I’ve been paying attention to how much I spend on groceries. I’ve been interested in reading all the newspaper articles and blog posts about how to save on grocery bills. I love to clip coupons and use them. The problem is, lately, that our newspaper has not included many coupons that I use. I hate the ones that make you buy two of something to get the discount, so those are out. I rarely clip coupons for new products because I am just not that adventurous. Also, even if I do have coupons, I often wind up buying the store brand because it’s just cheaper and usually tastes or works just like the brand. (With the exception of Campbell’s Condensed Tomato Soup. There’s just no substitute for it in American chop suey.)
I am always jealous of my friends who seemed to be stocked up all the time. You know those people who always have their fridge full of cold drinks, and an extra fridge in the garage with extra cold drinks. They always have some kind of snack at the ready, and they always know what they’re making for dinner. They have defrosted the frozen chicken and their fruit bowl is always full. No matter when you stop by, and with whatever little notice, these friends are ready. Whereas I am usually prepared to offer you a drink of water and some stale crackers. (And a napkin! Say what you want, but I always have enough paper products.)
One of these friends told me that she stays stocked up by sending her husband to Target every time they have a sale on soda. He buys several cases of canned soda when they run those “buy 2, get 3 free” sales. And whenever something goes on sale, she stocks up on that, be it chicken or lunch meat or paper plates. So when I was at the grocery store the other day, I spotted a $4 whole chicken. Six pounds. I had no idea what to do with it but I snatched it up. This is why, a few days later, I was boiling a chicken carcass in the middle of the afternoon on a 105-degree day.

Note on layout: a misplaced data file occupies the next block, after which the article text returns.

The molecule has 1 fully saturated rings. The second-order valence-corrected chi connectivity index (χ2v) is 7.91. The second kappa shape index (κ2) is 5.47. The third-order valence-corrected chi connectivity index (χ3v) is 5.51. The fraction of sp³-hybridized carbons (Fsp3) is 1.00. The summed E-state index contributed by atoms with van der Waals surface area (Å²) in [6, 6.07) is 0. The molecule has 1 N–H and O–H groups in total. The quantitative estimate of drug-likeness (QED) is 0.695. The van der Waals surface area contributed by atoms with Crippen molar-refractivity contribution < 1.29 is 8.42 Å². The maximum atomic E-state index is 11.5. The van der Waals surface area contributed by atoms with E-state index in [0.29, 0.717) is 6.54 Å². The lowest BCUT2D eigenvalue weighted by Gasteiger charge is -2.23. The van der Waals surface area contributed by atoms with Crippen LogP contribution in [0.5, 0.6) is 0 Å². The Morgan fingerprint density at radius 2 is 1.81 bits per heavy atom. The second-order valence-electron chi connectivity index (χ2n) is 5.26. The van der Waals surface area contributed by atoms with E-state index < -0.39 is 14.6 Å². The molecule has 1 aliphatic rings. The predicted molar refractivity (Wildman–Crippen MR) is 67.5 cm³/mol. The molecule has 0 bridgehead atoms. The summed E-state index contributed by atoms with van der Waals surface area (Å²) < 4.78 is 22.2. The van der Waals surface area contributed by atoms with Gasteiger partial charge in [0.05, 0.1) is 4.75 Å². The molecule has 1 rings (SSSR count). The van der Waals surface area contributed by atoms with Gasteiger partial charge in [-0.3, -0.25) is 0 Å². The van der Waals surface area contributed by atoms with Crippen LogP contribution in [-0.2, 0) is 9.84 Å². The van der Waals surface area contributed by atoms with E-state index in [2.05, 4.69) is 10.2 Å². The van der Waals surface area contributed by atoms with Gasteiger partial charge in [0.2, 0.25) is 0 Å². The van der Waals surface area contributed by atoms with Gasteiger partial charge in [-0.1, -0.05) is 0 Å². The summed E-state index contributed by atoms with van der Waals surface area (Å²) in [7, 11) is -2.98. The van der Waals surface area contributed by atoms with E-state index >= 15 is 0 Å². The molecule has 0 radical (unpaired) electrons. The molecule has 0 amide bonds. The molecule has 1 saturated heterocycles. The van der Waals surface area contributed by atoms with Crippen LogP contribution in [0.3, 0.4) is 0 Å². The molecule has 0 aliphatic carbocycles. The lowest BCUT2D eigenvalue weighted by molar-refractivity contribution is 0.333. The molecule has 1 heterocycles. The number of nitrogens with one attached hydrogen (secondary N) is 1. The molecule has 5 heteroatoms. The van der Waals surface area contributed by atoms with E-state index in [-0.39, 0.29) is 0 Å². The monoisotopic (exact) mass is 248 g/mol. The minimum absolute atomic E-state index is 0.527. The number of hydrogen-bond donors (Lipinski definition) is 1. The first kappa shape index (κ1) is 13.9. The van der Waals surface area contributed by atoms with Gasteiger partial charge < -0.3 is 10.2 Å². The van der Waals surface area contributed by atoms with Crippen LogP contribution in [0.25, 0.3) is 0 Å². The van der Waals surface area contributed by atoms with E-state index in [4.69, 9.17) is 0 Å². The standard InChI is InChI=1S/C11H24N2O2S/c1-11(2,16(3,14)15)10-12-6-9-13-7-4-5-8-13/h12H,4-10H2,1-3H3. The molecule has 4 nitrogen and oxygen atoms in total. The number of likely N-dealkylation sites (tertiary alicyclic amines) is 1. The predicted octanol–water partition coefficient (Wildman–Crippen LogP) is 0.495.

Anyway, back to my point. Since I came back from my week in Connecticut, I resolved to turn over a new leaf. That transformation includes more exercise and better eating, but also being more prepared and stocked up. To that end, I headed to Costco to replenish the paper supplies and to get food for our playgroup and to stock up the fridge and pantry. Here’s what I bought:
Hydrogen peroxide (about four gallons for 1.79)
A giant Caesar salad
Total cost: $318.55
I almost threw up. Maybe I should start bringing a calculator so I know how much I am racking up as I put stuff in my cart. On the other hand, the above supplies should last through many meals, get-togethers, and flu seasons. I hope.